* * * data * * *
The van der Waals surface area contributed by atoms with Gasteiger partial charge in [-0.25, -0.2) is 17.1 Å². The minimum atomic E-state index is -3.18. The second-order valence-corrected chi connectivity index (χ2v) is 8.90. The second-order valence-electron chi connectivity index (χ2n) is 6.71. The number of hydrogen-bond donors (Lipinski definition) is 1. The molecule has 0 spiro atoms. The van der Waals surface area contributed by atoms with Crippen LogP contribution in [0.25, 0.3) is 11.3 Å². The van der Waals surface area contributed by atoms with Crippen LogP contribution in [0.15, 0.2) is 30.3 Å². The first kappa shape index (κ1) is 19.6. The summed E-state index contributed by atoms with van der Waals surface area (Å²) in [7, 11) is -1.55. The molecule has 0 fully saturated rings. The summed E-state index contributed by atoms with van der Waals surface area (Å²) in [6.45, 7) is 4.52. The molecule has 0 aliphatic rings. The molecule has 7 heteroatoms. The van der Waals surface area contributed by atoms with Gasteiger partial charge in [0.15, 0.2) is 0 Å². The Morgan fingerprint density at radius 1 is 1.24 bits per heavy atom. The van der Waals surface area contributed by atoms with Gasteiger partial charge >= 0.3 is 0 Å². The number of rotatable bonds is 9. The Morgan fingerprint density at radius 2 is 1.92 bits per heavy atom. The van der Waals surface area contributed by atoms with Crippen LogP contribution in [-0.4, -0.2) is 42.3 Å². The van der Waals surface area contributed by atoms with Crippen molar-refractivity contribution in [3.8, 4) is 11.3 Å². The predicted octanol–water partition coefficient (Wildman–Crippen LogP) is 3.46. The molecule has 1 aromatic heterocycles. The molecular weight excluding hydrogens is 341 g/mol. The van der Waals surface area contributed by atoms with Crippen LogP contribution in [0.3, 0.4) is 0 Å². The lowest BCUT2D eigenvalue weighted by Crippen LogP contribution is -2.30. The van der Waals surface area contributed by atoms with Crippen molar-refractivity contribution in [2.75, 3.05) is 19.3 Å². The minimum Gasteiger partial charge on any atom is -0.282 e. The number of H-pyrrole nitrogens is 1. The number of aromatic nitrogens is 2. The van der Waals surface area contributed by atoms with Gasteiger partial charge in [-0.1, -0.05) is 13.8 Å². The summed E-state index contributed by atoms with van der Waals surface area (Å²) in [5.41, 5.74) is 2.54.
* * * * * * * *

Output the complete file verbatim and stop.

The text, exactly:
The van der Waals surface area contributed by atoms with Gasteiger partial charge in [-0.25, -0.2) is 17.1 Å². The minimum atomic E-state index is -3.18. The second-order valence-corrected chi connectivity index (χ2v) is 8.90. The second-order valence-electron chi connectivity index (χ2n) is 6.71. The number of hydrogen-bond donors (Lipinski definition) is 1. The molecule has 0 spiro atoms. The van der Waals surface area contributed by atoms with Crippen LogP contribution in [0.25, 0.3) is 11.3 Å². The van der Waals surface area contributed by atoms with Crippen LogP contribution in [0.15, 0.2) is 30.3 Å². The first kappa shape index (κ1) is 19.6. The summed E-state index contributed by atoms with van der Waals surface area (Å²) in [7, 11) is -1.55. The molecule has 0 fully saturated rings. The summed E-state index contributed by atoms with van der Waals surface area (Å²) in [6.45, 7) is 4.52. The molecule has 0 aliphatic rings. The molecule has 7 heteroatoms. The van der Waals surface area contributed by atoms with Gasteiger partial charge in [0.15, 0.2) is 0 Å². The Morgan fingerprint density at radius 1 is 1.24 bits per heavy atom. The van der Waals surface area contributed by atoms with Gasteiger partial charge >= 0.3 is 0 Å². The number of rotatable bonds is 9. The Morgan fingerprint density at radius 2 is 1.92 bits per heavy atom. The van der Waals surface area contributed by atoms with Crippen LogP contribution in [-0.4, -0.2) is 42.3 Å². The van der Waals surface area contributed by atoms with Crippen molar-refractivity contribution in [3.8, 4) is 11.3 Å². The predicted octanol–water partition coefficient (Wildman–Crippen LogP) is 3.46. The molecule has 1 aromatic heterocycles. The molecular weight excluding hydrogens is 341 g/mol. The van der Waals surface area contributed by atoms with Crippen LogP contribution in [0.3, 0.4) is 0 Å². The lowest BCUT2D eigenvalue weighted by Crippen LogP contribution is -2.30. The van der Waals surface area contributed by atoms with Crippen molar-refractivity contribution in [2.75, 3.05) is 19.3 Å². The minimum Gasteiger partial charge on any atom is -0.282 e. The number of H-pyrrole nitrogens is 1. The number of aromatic nitrogens is 2. The van der Waals surface area contributed by atoms with Gasteiger partial charge in [-0.1, -0.05) is 13.8 Å². The summed E-state index contributed by atoms with van der Waals surface area (Å²) in [5.41, 5.74) is 2.54.